The global mean percentage of each terrestrial, freshwater and mountain KBA covered by protected areas increased by more than 10 percentage points between 2000 and 2010. However, from 2010 to 2018, the coverage only increased by two to three percentage points. At the current rate, by 2030, less than 50 per cent of each KBA will be covered by protected areas at the global level, on average.

    Mean proportion of terrestrial, freshwater and mountain KBAs covered by protected areas, 2000–2018 (percentage)

    Mountain ecosystems provide essential environmental services, but their health varies widely among regions

    Healthy mountain ecosystems are fundamental to the provision of ecosystem services to upland communities as well as lowland peoples living far from mountain peaks. For example, mountains are the source of 60 to 80 per cent of the world’s freshwater, which is used for domestic, agricultural and industrial consumption, green energy production and biodiversity conservation. Green coverage of mountain areas (by forests, grasslands/shrublands and croplands) is positively correlated to mountains’ state of health and, consequently, to their capacity to fulfil their ecosystem roles.

    A global baseline of mountain area green coverage has now been established using 2017 data. That year, 76 per cent of mountain areas globally were covered with vegetation: in Oceania, almost all mountain areas were covered, while in Northern Africa and Western Asia, the share was only 60 per cent.

    Proportion of mountain areas with green coverage, 2017 (percentage)
    * Excluding Australia and New Zealand.

    Forest area is still declining, but at a slower rate

    Between 2000 and 2015, forest area as a share of total land area decreased from 31.1 to 30.7 per cent. That represents the loss of more than 58 million hectares of forests, an area roughly the size of Kenya. Most of that loss occurred in the tropics, with the most sizable declines found in Latin America and sub-Saharan Africa. Conversion of forest land for agricultural use, such as growing crops and raising livestock, is considered a key driver in forest loss.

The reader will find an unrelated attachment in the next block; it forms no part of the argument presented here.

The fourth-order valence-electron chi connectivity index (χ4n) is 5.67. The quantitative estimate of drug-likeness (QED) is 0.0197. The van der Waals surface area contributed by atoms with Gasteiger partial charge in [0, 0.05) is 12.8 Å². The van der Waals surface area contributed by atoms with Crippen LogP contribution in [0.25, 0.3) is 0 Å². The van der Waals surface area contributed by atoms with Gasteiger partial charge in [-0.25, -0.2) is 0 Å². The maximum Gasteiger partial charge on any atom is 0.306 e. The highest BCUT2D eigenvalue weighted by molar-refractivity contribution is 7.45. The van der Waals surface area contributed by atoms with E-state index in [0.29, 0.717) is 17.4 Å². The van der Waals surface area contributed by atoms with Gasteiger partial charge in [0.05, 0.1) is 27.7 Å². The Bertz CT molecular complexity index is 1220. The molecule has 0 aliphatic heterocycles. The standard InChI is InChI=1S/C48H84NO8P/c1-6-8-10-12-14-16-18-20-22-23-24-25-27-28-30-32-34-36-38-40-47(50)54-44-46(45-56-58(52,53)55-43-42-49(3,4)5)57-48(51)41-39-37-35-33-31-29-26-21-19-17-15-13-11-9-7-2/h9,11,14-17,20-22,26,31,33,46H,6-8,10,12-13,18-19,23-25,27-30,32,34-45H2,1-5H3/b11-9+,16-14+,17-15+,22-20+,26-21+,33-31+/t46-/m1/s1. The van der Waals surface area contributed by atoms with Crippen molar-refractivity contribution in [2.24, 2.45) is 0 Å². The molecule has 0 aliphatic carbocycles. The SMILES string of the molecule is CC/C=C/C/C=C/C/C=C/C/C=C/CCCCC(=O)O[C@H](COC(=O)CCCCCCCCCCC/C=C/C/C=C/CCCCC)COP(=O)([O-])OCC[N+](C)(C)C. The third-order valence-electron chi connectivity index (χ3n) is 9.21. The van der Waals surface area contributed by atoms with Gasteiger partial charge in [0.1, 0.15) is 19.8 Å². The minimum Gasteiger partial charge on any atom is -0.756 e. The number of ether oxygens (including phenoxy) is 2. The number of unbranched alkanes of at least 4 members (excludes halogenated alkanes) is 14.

The loss of forests in some tropical regions is partly balanced out by an increase in forested land in many parts of Asia, as well as in Europe and Northern America. In those regions, active afforestation and landscape restoration, as well as the natural expansion of forests on abandoned agricultural land, have led to the growth of forested land.

    As a result, the net annual rate of forest loss in 2010 to 2015 was roughly 25 per cent slower than in 2000 to 2005. Moreover, the proportion of protected forest area and forests under long-term management plans remained stable or increased in all regions of the world.

    International agreements are forging innovative approaches to biodiversity conservation

    Countries are making progress in adopting frameworks that incentivize the conservation and sustainable use of genetic resources and biodiversity through the sharing of benefits. Such resources include plants, animals, microbes and other genetic material and the traditional knowledge associated with them.

    As of 1 February 2019, the Nagoya Protocol on Access to Genetic Resources and the Fair and Equitable Sharing of Benefits Arising from their Utilization had been ratified by 116 contracting Parties, including the European Union (an increase of 65 per cent from 2016). As of that date, 61 Parties had also adopted access and benefit-sharing (ABS) frameworks and published related information in the ABS Clearing-House (up from 6 in 2016). In addition, 145 Parties had ratified the International Treaty on Plant Genetic Resources for Food and Agriculture. As part of the treaty, over 64,000 standard material transfer agreements have been concluded for the transfer of more than 4.6 million samples of plant genetic resources for food and agriculture globally.